The promise of a relatively short drive seemed exceedingly hollow as we drove up and down winding mountains meandering through aggressive truck drivers in search of a temple that held great mythological significance. Day one of my trip to Mussoorie to explore the Garhwal region was full of promise and excitement and despite the long but breathtakingly gorgeous drive, I felt more curious than anything else. I’m not a Hindu and most of the mythology is unfamiliar to me except for the bits I learn in school so when I do get an opportunity to visit temples or shrines with such significance I’m intrigued and full of wonder. When the journey finally came to a grinding halt we walk through a small village and up a flight of stairs built for what I can only assume were exceptionally tall people ( or I really am tiny ), right up to the temple of Lakhamandal.
I think the entire village knew of our arrival as the children had a great time beating their dhol while giggling in excitement. The priest was indifferent lost in prayer and the rest of the town folk observing this odd group of people feverishly clicking pictures of everything on their multiple devices. I think they looked at us with a mix of excitement and wonder as some of ours over zealous photographers nearly attacked a goat and his keeper while striving for that perfect photo and even a selfie!
Nestled between Mussoorie and Chakrata, this temple is home to the deity of Lord Shiva. The temple and the grounds are sacred as it is said to be the same spot where Duryodhan tried to kill the Pandavas by making them stay in a wax house ( Laksha grah) The inscriptions at the temple date back to the 6th century and the people here believe that there are lakhs of shivlings all over the grounds. With recent excavations they have found plenty but firmly believe if they keep digging they will uncover many more and this is where the temple gets its name. There is one granite shivalinga which when you pour water over it, you can clearly see your reflection. Needless to say the faith here is unwavering and whether you believe or not, you can’t fight the fact that archaeologically, it dates back centuries and is a marvel it’s still here today.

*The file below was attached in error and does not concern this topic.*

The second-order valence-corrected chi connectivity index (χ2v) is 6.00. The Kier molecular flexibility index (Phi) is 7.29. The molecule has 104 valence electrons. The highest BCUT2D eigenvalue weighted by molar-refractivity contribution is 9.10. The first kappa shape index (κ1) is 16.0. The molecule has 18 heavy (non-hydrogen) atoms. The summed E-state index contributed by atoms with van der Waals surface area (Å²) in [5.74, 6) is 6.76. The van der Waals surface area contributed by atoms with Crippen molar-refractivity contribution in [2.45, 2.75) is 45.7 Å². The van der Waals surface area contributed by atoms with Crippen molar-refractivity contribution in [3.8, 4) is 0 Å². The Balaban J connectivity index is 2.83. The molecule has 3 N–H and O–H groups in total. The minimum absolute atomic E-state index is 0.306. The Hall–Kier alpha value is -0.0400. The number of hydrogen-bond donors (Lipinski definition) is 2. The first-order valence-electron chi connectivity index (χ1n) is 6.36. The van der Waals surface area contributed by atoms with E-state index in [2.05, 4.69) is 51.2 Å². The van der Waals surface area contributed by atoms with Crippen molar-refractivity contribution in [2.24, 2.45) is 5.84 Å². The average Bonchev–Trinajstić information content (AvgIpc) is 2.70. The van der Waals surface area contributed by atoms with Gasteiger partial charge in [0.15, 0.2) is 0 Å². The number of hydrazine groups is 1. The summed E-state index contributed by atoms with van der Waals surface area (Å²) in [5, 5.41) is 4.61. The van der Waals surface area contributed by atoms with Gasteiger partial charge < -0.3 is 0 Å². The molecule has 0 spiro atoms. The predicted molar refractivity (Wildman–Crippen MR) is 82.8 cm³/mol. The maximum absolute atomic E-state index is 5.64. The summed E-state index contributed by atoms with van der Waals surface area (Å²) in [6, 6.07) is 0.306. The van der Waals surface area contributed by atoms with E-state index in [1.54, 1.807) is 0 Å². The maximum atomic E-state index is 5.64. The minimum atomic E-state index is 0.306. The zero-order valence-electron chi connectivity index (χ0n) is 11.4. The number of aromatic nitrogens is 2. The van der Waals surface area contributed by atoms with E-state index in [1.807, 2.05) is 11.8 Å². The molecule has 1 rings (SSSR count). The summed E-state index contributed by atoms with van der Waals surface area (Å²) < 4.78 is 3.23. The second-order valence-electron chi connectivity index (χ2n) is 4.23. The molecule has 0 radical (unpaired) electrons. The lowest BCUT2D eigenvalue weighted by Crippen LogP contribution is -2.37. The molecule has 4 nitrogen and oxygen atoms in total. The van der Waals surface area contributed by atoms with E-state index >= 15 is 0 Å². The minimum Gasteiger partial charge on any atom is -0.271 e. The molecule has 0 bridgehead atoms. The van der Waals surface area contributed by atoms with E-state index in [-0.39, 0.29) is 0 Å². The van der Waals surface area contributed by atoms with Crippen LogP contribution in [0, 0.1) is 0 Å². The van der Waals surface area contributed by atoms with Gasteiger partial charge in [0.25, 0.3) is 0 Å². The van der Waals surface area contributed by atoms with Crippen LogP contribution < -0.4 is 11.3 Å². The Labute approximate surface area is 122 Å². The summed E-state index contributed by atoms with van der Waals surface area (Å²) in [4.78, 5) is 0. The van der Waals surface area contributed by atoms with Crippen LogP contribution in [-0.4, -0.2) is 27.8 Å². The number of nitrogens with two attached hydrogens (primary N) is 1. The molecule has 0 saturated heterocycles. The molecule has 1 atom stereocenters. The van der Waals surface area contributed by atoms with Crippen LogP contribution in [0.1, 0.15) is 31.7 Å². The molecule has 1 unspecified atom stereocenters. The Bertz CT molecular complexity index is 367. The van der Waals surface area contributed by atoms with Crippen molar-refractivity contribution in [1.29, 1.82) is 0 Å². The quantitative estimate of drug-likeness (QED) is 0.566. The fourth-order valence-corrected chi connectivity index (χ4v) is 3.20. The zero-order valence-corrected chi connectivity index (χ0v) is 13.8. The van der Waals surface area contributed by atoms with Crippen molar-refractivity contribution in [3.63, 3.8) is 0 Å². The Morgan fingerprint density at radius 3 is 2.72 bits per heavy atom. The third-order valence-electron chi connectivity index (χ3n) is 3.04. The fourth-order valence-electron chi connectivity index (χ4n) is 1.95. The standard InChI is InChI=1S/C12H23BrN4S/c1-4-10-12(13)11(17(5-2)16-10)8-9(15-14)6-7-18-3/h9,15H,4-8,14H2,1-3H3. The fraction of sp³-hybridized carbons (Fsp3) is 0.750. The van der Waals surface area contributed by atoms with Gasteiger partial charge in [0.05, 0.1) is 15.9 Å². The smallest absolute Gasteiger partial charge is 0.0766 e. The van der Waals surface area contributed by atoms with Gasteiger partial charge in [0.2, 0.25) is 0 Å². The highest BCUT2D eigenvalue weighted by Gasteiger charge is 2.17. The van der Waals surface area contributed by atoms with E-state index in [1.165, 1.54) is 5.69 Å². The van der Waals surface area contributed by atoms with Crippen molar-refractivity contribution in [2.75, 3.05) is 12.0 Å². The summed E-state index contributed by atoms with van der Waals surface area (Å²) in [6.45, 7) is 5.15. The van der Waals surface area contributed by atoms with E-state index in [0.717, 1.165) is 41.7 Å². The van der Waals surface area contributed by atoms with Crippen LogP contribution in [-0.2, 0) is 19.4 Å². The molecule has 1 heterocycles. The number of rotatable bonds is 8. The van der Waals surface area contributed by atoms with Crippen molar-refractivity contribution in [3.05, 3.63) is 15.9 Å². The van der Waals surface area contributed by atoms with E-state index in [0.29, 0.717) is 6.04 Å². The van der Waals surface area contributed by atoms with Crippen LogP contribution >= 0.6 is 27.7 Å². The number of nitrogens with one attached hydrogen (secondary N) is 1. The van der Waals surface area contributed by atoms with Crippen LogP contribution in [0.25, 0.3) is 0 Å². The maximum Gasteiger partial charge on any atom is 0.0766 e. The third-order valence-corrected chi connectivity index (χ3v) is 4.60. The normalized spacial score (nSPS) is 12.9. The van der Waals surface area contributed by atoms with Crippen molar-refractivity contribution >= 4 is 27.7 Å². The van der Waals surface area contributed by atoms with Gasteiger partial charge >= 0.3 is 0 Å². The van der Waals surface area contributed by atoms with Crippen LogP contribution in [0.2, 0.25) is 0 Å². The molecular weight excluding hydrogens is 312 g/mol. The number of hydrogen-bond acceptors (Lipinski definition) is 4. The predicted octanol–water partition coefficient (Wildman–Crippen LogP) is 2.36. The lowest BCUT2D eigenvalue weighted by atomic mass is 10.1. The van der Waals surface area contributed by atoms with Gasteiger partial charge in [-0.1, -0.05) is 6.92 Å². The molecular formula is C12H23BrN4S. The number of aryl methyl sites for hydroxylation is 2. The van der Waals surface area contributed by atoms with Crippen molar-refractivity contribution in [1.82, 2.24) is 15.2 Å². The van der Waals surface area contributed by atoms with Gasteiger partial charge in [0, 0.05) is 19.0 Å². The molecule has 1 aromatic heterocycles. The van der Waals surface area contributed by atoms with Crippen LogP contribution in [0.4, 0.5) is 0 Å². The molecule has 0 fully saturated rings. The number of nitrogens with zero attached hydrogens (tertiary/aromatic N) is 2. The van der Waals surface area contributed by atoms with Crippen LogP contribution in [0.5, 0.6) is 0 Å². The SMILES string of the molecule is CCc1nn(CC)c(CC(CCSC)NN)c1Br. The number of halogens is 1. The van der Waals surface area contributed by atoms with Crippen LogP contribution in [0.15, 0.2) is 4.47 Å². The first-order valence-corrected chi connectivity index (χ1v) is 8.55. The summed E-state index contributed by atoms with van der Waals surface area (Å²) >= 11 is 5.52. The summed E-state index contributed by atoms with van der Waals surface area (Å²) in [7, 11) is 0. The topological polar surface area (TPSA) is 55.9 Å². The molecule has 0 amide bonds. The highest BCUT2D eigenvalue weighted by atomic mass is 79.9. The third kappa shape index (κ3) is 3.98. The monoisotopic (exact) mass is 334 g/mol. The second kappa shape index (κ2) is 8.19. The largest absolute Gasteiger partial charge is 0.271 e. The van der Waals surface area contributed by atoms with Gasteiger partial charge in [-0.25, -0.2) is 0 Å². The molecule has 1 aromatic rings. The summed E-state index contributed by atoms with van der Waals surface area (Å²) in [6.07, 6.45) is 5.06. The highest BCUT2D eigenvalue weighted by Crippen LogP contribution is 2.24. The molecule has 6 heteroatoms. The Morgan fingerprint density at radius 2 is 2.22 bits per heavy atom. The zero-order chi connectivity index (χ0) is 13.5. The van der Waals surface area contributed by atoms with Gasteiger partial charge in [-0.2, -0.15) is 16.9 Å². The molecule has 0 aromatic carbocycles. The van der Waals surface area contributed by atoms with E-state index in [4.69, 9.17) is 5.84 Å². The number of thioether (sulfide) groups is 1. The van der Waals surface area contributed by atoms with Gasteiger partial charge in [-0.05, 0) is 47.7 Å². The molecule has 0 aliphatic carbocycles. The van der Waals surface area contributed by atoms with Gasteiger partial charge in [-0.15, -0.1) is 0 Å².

Post our many photography sessions and a tour of the temple and premises, our group was taken up to one of the old houses in the village, up through a trap door to be treated to a lavish local breakfast. The meal is prepared by the ladies of the household except for a spectacular chutney which has been prepared by one of the men who it would seem has a strange but welcome fondness for making chutneys. He is of course superbly talented as it was the one dish on our plates that was a unanimous hit. The meal is elaborate and their breakfasts usually include one or two of the items but as is the case in any part of India, when you have guests to entertain, you pull out all the stops!
Our one of a kind Saatvik breakfast included Gehat ke Swale which is typically eaten. Gehat is horse gram that is abundantly available in this region and used most commonly in parathas. Aska or rice pancakes, pakodis made from Urad dal, Ulua which are savoury steamed parcels with daal, and a sweeter version of the same with jaggary and sesame seeds. All this with that delightful apricot chutney made with such vigor and delight. I didn’t much care for the uluas but the urad dal pakodi, rice pancakes and the apricot chutney were deeply satisfying.
This kind of warmth and simplicity with food is what completes your meal and I can safely say this was a fantastic start to understanding and experiencing Garhwal and Garhwali food.
Disclaimer: This trip was done in association with APB Cook Studio and J W Mussoorie to learn more about Garhwal and Garhwali cuisine. As always thoughts, ideas and opinions expressed are mine 🙂 To know more about the hotel this blogpost will help –